Peter Bilak: When type isn’t just type
Listening to a speaker after many years is like reading a book again after a long long time. The author and the content may be the same, but the meaning changes with all the experiences one has had between the two readings. I realised this at Neville Brody‘s talk Kyoorius Design Yatra ’07 (he was a speaker at the Design Yatra in ’06 as well). His talk had more impact on me the second time round; although when I told him that, he informed me that ‘It was the same talk!’.
Peter Bilak was also one of the speakers at the Design Yatra in 2006 . It was my second year in design school, and my first as a graphic design student. Now, four years later, I do not recall much from then, except that it was one of those talks which blew my mind away. A few days ago, Bilak was in Bangalore for a talk organised by Raffles Millenium International– I could not, of course, pass up the chance to go.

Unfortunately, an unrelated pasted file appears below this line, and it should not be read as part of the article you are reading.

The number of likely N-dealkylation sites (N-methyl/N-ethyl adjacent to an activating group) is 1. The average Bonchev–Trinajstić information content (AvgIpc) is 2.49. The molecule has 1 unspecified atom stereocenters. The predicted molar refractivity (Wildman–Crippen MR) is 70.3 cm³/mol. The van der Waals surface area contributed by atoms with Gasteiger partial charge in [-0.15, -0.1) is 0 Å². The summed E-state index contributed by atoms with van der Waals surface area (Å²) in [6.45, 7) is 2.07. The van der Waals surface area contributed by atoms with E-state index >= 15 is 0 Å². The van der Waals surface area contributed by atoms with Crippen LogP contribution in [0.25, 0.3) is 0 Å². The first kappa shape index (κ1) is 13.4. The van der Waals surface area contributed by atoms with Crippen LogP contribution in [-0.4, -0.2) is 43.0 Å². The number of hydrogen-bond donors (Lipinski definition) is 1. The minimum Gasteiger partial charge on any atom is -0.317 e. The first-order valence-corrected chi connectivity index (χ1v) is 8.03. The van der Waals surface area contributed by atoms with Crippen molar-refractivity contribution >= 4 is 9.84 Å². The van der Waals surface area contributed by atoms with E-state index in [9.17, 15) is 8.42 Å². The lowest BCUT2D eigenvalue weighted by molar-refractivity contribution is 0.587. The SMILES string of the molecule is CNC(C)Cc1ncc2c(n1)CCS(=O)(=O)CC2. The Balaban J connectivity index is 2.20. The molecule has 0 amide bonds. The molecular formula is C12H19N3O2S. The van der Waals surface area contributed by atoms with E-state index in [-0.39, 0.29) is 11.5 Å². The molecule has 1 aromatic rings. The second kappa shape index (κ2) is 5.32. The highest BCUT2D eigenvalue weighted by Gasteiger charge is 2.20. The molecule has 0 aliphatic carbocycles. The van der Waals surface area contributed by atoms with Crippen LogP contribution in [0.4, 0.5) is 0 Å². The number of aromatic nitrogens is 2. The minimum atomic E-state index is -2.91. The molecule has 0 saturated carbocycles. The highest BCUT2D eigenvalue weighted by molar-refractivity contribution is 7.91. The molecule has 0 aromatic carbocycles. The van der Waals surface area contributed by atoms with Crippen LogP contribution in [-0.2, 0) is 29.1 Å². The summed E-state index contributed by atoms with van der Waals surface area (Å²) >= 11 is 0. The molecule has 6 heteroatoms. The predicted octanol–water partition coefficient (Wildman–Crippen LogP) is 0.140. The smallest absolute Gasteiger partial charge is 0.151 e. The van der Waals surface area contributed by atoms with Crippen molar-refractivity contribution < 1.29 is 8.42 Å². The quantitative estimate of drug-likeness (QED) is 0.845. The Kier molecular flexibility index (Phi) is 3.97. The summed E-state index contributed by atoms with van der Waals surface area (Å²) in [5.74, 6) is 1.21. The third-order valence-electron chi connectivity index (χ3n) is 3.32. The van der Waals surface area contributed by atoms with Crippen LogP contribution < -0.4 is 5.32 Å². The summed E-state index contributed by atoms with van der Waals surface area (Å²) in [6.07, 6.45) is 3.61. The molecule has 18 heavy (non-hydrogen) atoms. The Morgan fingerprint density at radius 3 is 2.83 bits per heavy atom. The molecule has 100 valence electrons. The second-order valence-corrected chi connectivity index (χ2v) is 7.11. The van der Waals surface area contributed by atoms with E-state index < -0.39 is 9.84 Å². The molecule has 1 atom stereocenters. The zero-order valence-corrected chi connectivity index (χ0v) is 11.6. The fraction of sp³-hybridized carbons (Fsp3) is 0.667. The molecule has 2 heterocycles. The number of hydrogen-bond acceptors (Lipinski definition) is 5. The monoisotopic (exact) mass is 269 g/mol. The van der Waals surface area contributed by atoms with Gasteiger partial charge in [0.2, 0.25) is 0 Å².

While type design is always easier to explain, typography as a concept tends to sound very dull when one-line definitions are attempted ( ‘the organisation of information’ takes the cake). Not only was Bilak’s choice of words for explaining typography different from the usual things that one hears, but the work that followed right after showed how much a definition can be pushed- type stopped being just type. “Typography is the use of pre-fabricated letters” was followed by The Dancewriter. “…arranging things in space and time” was followed by the sets for Eroica (I have never heard ‘time’ being used to describe type, until now). Type continued to play performer in one of the print projects too (something that is still work in progress)- a set of book covers, created using Drawbot.
The rest of the talk saw type design being discussed too- the Indian Type Foundry, the challenges in designing type in India and why it is important to turn our attention to non-Latin writing systems.
If you get a chance to listen to Peter Bilak talk about his work, do go, even more so if it’s your second time.